Share and recommend books and websites that you think are worth checking out.
12 posts • Page 1 of 1
Seriously, I was gonna recommend one, but the topics here are awful. However, I'll give you the benefit of the doubt. I'll post some of my personal canon and would like if other could post theirs. I read mostly serious non fiction works on sociology, history, and philosophy. Thomas Jefferson said novels are a waste of time, but obviously he wasn't talking about Shakespeare or the Greek epics. So I also read high literature fiction. Dostoevsky perhaps. Here's some of my canon:
The Fatal Conceit: The Errors of Socialism by F.A. Hayek
Hayek is known for The Road to Serfdom, but this is a much better work. He argues against Socialism not as a value judgement, but as a system that is factually and logically incorrect. It is very short and very dense. Also includes discussions of linguistics, population growth, and religion.
Economics in One Lesson by Henry Hazlitt
The only work on economics that any non-economist will ever really need. Another short work and easy to understand. Should be mandatory reading for every high schooler.
Norwegian Wood by Haruki Murakami
My favorite novel. It takes place in Japan during the late sixties, but could just as easily have taken place in America. A very powerful story of love and death.
Winston has a quote in his signature from Harry Browne. I've been meaning to read that book for a while now.
On my reading list:
James Frazer - The Golden Bough
Jared Diamond - Guns, Germs, and Steel
Paul Feyerabend - Against Method
If you can post some real books here it would be much appreciated.
Edit: NorthAmericanGuy is an exception; those are good recommendations.
recommending "Jared Diamond - Guns, Germs, and Steel"
..there goes your credibility out the window. And you're calling our books "crap"!
No rationale person enjoys reading ludicrous horse manure written by hate-filled Jews pretending to be White and intellectually honest. The PBS documentary (by the same name) was bad enough. I've seen a lot of bullshit in my day but Diamond's claims might just take the cake. I'm by no means exaggerating, if you believe him you will believe anything.
Yes that's a decent read. But you're pretentiously implying that it's anti-Jew because it's written by 'that evil Nazi guy". If that's what you're looking for you can watch "Der Ewige Jude" (English title: "The Eternal Jew"), or look up books by Henry Ford, Arnold Leese, and other "Nazi sympathizers" of the 20th century. But if you're looking for good authors who didn't tread down that road, you're pretty much shit out of luck because virtually every great man in European history warned about or said something derogatory about Jewry.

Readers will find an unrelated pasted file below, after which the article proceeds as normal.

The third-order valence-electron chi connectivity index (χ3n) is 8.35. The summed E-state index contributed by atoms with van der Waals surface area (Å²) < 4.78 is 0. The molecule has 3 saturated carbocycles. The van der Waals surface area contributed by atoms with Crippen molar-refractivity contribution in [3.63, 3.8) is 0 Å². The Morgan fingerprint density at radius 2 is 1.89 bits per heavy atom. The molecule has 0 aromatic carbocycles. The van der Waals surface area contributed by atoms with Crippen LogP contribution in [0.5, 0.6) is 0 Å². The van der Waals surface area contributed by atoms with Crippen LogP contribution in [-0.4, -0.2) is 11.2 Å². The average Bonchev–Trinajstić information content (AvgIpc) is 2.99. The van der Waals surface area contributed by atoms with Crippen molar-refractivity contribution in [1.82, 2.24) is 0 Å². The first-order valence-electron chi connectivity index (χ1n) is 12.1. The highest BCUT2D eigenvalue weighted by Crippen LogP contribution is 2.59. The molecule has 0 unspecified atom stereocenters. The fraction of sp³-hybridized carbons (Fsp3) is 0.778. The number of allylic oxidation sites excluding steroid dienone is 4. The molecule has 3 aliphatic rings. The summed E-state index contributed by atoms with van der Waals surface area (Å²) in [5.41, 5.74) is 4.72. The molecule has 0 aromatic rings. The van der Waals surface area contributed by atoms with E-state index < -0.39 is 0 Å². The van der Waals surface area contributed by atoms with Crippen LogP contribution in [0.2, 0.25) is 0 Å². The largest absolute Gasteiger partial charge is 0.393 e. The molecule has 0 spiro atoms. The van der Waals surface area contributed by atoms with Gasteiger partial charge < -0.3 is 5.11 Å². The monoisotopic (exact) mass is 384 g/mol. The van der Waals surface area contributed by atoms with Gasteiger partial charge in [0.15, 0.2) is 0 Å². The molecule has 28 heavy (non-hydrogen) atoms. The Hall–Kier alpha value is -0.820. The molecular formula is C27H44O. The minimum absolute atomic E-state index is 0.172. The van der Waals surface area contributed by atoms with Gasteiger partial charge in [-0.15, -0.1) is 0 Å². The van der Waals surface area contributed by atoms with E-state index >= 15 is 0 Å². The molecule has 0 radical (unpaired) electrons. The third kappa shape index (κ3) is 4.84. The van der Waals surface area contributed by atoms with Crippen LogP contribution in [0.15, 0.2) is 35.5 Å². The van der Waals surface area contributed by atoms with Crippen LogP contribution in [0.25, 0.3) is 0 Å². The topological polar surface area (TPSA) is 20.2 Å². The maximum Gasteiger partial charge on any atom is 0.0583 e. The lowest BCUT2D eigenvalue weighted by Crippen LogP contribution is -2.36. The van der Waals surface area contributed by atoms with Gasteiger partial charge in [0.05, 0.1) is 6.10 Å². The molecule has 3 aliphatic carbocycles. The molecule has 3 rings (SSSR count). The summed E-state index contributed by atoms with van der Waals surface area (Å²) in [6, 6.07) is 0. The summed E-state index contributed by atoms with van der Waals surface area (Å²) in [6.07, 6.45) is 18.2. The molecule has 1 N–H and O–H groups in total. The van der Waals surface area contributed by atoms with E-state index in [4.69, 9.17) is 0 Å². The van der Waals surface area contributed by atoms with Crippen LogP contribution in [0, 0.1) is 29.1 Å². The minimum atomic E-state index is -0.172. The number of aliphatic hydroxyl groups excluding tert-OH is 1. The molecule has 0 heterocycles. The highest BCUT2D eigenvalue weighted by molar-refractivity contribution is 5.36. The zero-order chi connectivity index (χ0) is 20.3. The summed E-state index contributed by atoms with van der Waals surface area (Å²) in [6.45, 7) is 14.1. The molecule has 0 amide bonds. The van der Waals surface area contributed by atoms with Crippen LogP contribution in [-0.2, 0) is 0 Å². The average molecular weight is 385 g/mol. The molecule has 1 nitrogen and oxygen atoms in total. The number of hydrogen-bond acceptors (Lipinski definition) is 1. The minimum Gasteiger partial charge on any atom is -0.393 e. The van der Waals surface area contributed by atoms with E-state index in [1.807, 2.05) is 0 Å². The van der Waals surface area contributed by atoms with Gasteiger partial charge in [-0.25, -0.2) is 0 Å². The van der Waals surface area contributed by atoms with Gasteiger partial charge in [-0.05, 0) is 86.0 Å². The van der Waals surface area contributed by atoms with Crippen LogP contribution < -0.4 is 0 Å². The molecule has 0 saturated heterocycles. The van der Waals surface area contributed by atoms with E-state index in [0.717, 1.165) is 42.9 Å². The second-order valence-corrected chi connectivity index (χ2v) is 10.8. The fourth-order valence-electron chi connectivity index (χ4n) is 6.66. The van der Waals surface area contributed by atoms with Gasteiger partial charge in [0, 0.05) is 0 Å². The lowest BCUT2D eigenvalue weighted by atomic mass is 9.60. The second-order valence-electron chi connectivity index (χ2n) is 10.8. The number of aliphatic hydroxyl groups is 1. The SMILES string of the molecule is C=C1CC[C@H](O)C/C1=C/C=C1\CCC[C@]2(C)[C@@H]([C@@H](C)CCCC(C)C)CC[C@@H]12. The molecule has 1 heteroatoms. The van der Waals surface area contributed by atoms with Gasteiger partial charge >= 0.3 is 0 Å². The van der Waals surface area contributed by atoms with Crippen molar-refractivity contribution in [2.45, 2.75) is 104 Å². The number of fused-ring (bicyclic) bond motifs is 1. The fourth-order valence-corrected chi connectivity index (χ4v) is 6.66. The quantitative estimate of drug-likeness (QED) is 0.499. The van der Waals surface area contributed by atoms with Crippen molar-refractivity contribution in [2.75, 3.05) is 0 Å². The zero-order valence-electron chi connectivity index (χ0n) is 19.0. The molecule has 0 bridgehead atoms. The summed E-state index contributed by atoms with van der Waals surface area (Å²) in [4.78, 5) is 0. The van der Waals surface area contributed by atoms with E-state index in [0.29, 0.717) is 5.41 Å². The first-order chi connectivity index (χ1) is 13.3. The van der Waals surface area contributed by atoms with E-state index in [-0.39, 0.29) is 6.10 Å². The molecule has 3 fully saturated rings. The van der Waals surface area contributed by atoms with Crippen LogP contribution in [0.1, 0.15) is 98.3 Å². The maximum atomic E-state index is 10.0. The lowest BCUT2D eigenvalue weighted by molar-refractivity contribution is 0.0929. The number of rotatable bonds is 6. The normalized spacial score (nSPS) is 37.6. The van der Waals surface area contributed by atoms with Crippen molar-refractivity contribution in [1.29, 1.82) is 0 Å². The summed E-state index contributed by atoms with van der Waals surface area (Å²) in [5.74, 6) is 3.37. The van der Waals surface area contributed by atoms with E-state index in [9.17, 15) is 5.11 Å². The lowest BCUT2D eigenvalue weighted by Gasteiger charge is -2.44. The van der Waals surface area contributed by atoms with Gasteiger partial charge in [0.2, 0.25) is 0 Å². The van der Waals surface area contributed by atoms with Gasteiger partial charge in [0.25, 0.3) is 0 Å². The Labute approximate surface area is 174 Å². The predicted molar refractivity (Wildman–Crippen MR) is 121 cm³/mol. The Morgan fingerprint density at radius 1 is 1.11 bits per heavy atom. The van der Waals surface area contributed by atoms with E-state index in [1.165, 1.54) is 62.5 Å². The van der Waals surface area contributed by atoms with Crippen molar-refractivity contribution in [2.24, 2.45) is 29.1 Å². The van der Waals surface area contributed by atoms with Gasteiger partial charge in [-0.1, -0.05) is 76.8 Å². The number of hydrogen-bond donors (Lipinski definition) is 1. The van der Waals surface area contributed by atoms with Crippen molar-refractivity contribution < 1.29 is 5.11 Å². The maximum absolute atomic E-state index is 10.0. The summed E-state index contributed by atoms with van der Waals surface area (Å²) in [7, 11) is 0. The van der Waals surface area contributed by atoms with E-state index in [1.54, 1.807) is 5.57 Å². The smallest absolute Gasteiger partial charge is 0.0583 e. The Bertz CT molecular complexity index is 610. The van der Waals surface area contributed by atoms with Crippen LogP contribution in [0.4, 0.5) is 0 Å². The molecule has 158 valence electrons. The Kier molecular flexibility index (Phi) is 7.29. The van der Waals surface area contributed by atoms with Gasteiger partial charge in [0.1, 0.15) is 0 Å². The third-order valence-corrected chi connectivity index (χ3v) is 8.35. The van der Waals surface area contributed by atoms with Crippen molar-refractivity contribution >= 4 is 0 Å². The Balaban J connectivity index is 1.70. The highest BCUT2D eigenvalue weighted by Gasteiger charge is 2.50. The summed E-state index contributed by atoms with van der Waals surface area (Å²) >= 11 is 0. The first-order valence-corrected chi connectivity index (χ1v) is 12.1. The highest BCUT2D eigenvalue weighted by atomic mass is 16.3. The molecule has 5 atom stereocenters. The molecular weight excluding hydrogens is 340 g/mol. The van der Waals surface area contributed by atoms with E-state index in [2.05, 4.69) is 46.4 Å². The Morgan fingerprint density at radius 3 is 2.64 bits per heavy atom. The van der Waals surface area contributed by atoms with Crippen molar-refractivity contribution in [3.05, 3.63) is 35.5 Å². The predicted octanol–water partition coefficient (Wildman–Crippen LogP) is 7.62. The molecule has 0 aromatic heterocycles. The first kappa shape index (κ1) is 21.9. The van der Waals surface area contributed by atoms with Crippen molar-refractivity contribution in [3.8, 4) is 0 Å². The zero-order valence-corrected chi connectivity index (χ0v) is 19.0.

Hello David, your efforts to make this forum a bit more intelligent are appreciated. We are not all paranoid neanderthals here.
In other countries, they value education and literature, unlike in the US.
I haven't read this, but I saw the video which I found quite interesting when I watched it a year or two ago.
I mainly read Buddhist books, but when it comes to literature, I like Dostoyevsky and Poe. I also liked the sci-fi novel Dune due to its blend of environmental, social, and relgious themes, and I enjoy Joseph Stiglitz's lectures about economics.
Did they also warn against GPS? Einstein was ethnically Jewish and his theory of special relativity is essential for GPS to work correctly.
http://www.astronomy.ohio-state.edu/~po ... 5/gps.html
Angry guys who post on the internet didn't build the modern world; scientists of all ethnicities did! And a large number of these great scientists and mathematicians were Jewish.
Can you recommend some good Buddhist books then? When I was a kid I went to a Chinese doctor, so one time this older guy was there in the waiting room and he tried to teach me about Buddhism. I've been studying Taosim occasionally over the last year too.
I would recommend "The Untethered Soul," if you're looking for a good mix of Western religions and Buddhist philosophies and how to apply them to your everyday life.
The Untethered Soul: Twelve-Step Guide to Spiritual Awakening
http://www.huffingtonpost.com/michael-s ... 29741.html
"What the Buddha Taught" is a short, classic introduction to core Buddhist ideas.
http://www.dhammaweb.net/books/Dr_Walpo ... Taught.pdf
There is also this book by the Dalai Lama which gives an overview of all of Buddhism from the Tibetan perspective.
If you have an interest in Tibetan Buddhism, just take a look at the articles at the Berzin Archives--there's TONS of great information there!
The Access to Insight website also has a ton of info about the oldest teachings of the Buddha.
A small taste of authentic Chan (Zen)
http://www.westernchanfellowship.org/li ... t-is-chan/
Although there are core ideas in Buddhism which are universal, such as the Four Noble Truths, the Eightfold Path, the 12 Links of Dependent Origination, etc., there are in reality many different types of Buddhism which have different interpretations. Once you read about some core Buddhist ideas, you might look at the wikipedia pages for Theravada, Mahayana, and Vajrayana and see which subschools of these you find interesting. Good luck!
i am half through with that one:
"This gigantic torso of a novel is arguably the greatest novel of the century."
http://www.amazon.co.uk/Man-Without-Qua ... 0679768025
itÂ´s not popular because itÂ´s a big ass book but itÂ´s well read in the university. i think itÂ´s little bit difficult to read when you are young because you have to be in a somekind of relaxed ironic mode to read the book. you need time for this book. i love this book though i am normally not reading books that much.
http://en.wikipedia.org/wiki/Best_Germa ... th_Century
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